(March 12, 2017) The pound has continued to fall last week, resuming a trend that started over a week ago as Brexit fears amongst other things begin to rattle investors.
The British currency has now lost over 2.5 percent against its US counterpart in the past 5 trading sessions bringing it to a seven week low with analysts predicting there is still more pain to come.
The real problems for the pound began earlier in the week, when the House of Lords overwhelmingly voted to amend the Brexit bill to guarantee the rights of EU citizens, which means it now has to go back to the House of Commons for another vote.
The move caught the market completely off guard, as a new round of Brexit uncertainty swept the financial markets, and had investors exiting the pound in droves.
Analysts from Deutsche bank predict this is only the beginning and say the pound could fall another 16 percent before finding a bottom.
“The UK is one market where we have stronger views in terms of where currencies are going, being negative on the pound is one of our strongest views.” noted George Saravelos Deutsche’s global co-head of FX research,
“Even though intentions are quite positive on both sides, we’re very concerned about the lack of time to complete a deal in two years, and we worry that negotiations will get stuck around this issue of the payment which the UK has to make to leave the EU, and things will stall quite quickly. We’re looking for a move below $1.10, to $1.08 or $1.05, and the drivers are on the one hand they’re political, and as I mentioned, the market will worry that we’ll get a ‘cliff Brexit’ and that we won’t have enough time to reach this incredibly complicated agreement within two years.” Mr Saravelos added.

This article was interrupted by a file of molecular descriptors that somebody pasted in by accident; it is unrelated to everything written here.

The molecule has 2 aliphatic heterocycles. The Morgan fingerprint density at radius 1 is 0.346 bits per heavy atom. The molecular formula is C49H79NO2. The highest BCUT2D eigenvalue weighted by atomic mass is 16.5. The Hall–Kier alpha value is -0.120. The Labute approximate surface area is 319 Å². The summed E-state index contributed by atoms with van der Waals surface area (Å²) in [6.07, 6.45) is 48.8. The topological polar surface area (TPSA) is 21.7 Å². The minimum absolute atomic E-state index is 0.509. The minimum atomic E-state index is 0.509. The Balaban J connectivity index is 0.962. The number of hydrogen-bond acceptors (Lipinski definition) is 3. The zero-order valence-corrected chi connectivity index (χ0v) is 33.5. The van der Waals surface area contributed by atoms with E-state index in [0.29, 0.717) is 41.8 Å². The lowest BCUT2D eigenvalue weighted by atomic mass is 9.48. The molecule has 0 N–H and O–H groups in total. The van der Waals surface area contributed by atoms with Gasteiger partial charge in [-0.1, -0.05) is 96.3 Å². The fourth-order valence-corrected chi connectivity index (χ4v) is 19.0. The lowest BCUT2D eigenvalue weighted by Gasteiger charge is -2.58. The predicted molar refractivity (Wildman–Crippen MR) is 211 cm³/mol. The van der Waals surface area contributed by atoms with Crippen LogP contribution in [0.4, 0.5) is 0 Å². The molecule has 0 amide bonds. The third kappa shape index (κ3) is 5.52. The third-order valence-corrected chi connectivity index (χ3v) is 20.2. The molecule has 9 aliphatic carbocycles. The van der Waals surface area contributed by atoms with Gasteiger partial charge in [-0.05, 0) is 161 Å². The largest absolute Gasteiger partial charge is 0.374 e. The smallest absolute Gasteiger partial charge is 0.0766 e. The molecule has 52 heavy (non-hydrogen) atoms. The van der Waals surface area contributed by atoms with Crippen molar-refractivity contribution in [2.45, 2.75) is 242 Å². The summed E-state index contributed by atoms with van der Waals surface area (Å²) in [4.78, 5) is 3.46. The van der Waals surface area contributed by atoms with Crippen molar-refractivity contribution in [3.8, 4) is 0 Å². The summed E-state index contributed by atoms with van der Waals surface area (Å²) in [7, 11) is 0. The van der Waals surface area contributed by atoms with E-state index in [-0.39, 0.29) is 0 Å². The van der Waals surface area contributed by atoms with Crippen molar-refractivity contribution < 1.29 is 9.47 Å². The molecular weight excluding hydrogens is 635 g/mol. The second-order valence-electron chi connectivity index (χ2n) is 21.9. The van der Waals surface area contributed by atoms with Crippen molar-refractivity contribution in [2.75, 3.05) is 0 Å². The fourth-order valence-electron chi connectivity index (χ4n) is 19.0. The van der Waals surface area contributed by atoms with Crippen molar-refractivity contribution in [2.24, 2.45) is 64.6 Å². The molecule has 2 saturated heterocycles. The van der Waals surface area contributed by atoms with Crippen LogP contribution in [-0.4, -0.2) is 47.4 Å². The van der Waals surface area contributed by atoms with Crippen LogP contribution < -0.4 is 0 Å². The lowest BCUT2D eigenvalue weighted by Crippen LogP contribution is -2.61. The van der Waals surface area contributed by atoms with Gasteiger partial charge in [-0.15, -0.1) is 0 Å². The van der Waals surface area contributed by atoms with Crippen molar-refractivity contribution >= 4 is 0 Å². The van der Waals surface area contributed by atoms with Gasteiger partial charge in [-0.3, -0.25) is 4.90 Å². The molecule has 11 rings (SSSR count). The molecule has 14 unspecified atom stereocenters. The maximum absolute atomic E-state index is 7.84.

More pressure was place on the pound after the release of PMI Markit data which fell to 53.3 in February, down from 54.5 in January, and below analysts expectations for a figure of 54.1 and marking the lowest figure since September.
“The purchasing managers’ survey showing services activity slowing to a 5-month low in February with new orders muted fuels suspicion that the UK’s economy since last June’s Brexit vote is beginning to crumble and an expected slowdown is now materializing” noted Howard Archer, at IHS.